Developing an Implementation Plan

Creating a plan for integrating medication-assisted treatment (MAT) in your ambulatory care setting can be an important first step in the implementation process, particularly for larger practices, organizations, or health systems. Having a clear plan can help keep you organized and motivated. Your plan should include a timeline and the set of tasks that need to be accomplished.

The services different practices or programs will be able to provide will vary. The extent of implementation planning needed may depend on the range of services that will be offered, the anticipated caseload of MAT patients, or the timeline for scaling up MAT services.

For instance, some small practices may not need an intensive process to start offering MAT services, but rather a provider obtains their waiver to prescribe buprenorphine and quickly integrates these visits into normal practice workflows. While many programs can benefit from thorough planning, medications to treat opioid use disorder can also be seen as one tool in a provider’s toolbox to help treat patients who need it.

North Star

Practices should have a clearly defined and mutually agreed-on plan to guide implementation of MAT for opioid use disorder.

How Do You Do It?

Identify Clinical Champions and the Implementation Planning Team

Identify clinical champions of MAT within the practice or organization. These champions may include program directors, physicians, nurse practitioners, physician’s assistants, or other office staff. Compassion for those with opioid use disorder and motivation to implement MAT may be more important qualities in a clinical champion than their official position within the organization.

Create a planning and implementation team for the clinical champions to lead. The team should have representatives from all staff roles to better understand how offering MAT services will affect the organization. Support from leadership, providers, and staff is essential to the success of a MAT program.

Depending on the size of your organization, several levels of leadership may affect the program’s success:

  • Senior leadership can provide direction and communicate support for MAT services, as well as allocate resources needed for implementation.
  • Midlevel leaders and administrators can help acquire resources and problem solve during implementation, particularly with issues that may emerge in larger multisite organizations.
  • Frontline clinical leaders help staff adjust to changes in workflow and to solve day-to-day implementation problems.

Organize the Implementation Plan

The implementation team should develop a plan guided by the following questions:

  1. What is the local context? Know how the opioid epidemic is affecting your local community and those you serve. This information may include the prevalence of opioid misuse and opioid use disorder as well as opioid-related overdoses. Consider the treatment needs in the community and whether prescribing providers are sufficiently available. Assess the attitudes and policies toward MAT and opioid use disorder from other systems and organizations within the community, including the court system, hospitals or emergency departments, and acute care centers. Also, think about what other health issues or substance use disorders are affecting the community.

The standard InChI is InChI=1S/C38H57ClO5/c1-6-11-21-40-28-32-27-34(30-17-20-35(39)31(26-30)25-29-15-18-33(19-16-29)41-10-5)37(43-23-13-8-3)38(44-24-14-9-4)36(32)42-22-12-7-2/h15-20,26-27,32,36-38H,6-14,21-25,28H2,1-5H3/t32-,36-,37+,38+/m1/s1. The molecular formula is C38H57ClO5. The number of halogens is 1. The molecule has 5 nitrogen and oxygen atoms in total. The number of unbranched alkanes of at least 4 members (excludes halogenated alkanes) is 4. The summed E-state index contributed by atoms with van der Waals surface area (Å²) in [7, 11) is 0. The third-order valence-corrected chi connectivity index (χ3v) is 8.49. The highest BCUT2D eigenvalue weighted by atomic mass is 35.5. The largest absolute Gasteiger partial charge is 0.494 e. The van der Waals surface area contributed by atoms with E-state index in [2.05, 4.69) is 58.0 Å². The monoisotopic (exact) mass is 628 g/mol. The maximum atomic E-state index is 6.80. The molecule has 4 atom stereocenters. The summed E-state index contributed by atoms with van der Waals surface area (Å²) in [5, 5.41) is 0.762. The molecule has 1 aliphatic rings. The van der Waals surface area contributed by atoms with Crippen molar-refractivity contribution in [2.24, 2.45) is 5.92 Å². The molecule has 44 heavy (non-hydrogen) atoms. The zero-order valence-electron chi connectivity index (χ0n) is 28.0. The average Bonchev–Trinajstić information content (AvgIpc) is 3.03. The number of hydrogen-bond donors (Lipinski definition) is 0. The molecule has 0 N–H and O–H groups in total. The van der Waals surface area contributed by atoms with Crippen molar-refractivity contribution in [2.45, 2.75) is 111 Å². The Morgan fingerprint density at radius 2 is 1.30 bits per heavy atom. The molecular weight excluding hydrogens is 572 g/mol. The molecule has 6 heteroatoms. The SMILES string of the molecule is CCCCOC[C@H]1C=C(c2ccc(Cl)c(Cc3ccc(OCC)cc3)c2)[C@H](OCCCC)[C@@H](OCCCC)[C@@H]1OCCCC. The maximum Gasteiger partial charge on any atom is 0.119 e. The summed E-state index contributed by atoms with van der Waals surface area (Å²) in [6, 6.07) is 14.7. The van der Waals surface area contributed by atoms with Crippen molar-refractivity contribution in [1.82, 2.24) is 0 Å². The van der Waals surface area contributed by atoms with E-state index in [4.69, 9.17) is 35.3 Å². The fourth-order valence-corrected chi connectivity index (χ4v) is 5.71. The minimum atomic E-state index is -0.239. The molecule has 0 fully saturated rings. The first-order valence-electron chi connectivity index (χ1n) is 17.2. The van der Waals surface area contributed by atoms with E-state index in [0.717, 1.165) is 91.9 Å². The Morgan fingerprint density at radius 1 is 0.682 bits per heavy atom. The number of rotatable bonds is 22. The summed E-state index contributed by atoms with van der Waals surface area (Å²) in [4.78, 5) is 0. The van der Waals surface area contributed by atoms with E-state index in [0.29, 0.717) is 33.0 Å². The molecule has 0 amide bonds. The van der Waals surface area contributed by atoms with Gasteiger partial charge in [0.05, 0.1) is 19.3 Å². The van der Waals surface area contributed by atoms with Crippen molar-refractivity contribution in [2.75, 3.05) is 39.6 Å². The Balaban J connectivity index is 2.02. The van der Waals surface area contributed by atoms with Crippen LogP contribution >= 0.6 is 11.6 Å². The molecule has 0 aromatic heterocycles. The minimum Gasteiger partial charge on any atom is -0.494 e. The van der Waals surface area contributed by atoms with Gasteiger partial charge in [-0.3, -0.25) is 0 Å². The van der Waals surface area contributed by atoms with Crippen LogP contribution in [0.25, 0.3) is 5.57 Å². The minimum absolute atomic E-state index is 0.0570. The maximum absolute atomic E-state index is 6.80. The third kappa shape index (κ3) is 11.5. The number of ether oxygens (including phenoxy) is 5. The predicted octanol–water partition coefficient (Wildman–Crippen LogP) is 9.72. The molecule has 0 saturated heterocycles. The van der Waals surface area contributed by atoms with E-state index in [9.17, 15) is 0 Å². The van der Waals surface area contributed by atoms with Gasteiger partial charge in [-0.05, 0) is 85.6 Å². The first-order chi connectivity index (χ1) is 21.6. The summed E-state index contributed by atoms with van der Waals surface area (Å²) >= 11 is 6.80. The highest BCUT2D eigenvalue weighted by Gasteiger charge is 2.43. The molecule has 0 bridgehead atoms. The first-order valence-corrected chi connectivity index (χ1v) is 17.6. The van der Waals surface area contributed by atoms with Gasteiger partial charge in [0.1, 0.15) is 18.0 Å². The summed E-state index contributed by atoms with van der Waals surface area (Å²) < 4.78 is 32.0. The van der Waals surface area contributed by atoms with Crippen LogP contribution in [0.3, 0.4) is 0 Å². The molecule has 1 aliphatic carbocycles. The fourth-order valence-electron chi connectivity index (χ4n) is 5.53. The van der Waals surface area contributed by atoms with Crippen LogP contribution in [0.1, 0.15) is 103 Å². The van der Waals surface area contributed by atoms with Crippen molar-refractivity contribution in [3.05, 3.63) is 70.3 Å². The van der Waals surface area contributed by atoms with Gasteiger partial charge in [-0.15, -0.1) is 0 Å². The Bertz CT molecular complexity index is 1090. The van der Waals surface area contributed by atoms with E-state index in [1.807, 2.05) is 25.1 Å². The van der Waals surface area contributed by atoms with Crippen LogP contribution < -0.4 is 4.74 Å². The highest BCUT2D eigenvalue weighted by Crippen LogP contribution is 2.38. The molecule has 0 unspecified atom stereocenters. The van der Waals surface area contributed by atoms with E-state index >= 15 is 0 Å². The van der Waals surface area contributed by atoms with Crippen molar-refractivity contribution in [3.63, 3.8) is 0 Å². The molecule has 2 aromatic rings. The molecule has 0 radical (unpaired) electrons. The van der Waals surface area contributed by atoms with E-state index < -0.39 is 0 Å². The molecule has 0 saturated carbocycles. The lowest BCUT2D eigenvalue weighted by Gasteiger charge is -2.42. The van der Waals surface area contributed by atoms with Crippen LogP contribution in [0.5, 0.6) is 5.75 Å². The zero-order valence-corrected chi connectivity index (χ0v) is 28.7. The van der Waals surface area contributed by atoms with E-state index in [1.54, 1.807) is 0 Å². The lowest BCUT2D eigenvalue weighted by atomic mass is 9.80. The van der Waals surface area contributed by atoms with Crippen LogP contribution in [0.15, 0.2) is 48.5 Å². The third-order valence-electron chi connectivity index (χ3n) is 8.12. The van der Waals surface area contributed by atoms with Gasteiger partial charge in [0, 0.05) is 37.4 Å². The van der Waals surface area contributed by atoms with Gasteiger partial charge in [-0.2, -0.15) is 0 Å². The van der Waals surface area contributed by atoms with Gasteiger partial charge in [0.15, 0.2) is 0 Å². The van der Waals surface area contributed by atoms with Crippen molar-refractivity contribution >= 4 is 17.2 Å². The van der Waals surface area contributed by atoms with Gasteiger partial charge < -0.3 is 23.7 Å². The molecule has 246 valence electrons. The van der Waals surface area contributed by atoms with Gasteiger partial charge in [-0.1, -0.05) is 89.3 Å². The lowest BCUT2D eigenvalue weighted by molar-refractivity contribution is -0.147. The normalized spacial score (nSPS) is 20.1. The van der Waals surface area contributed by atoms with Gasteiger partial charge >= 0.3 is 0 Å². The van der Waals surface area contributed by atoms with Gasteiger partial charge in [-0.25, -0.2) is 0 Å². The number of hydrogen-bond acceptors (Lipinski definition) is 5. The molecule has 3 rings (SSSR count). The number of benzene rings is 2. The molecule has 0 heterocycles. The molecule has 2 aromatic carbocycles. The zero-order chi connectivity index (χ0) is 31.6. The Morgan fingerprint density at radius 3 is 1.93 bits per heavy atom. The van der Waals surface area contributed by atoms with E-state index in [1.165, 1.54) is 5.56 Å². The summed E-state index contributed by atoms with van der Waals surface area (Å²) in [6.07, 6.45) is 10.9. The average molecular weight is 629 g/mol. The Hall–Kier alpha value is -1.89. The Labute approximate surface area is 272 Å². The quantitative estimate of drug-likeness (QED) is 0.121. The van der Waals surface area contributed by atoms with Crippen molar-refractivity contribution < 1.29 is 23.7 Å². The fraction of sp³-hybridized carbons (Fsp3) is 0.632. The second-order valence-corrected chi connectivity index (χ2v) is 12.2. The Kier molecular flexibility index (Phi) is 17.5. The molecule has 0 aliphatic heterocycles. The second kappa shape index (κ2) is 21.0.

2. What are your goals? Define the scope of the goals and objectives you seek to achieve.
  3. How will you define the clinical care team? Determine the roles and responsibilities of clinicians and other staff who will be on the care team.
  4. What resources will be required to implement the plan? Assess what resources you will need and what is available, including human, technological, and financial resources. For instance, practice coaches may be useful when implementing a substantial change, such as MAT. They can help guide the process and build internal resources to sustain the work over time.
  5. How will you communicate this plan to staff? For successful implementation, changes have to be clearly communicated to all staff. Your larger implementation plan should describe how you will communicate with staff to ease the transition. Promote staff engagement by inviting them to participate in this plan.
  6. How will you make this program sustainable? Long-term sustainability and stability of the program requires ongoing quality improvement, staff retention, and community support. Plan how you will finance MAT services, researching reimbursement rates and payment models in your State. Read more about these considerations in the sections on Quality ImprovementStrategies To Support Staff, and Financial Sustainability.
  7. How will you measure success? Determine what data you will collect and how they will be used to evaluate implementation efforts. For example, retention in treatment is probably the most important measure of success given the strong evidence linking retention and positive patient outcomes. Measures that should be considered will be discussed in greater detail in the sections on Patient Progress and Quality Improvement.

Design the Implementation Process

Once you have developed a plan, the team should develop a process for implementation. Consider how decisions will be made and how the process will be monitored. Establish a timeline to keep your organization on track. Your timeline should allow flexibility because unexpected factors may arise. Consider implementing MAT services in stages if needed.

What Not To Do

  • Don’t include only senior leadership in the implementation planning process. Stakeholders from all levels of practice staff should be involved.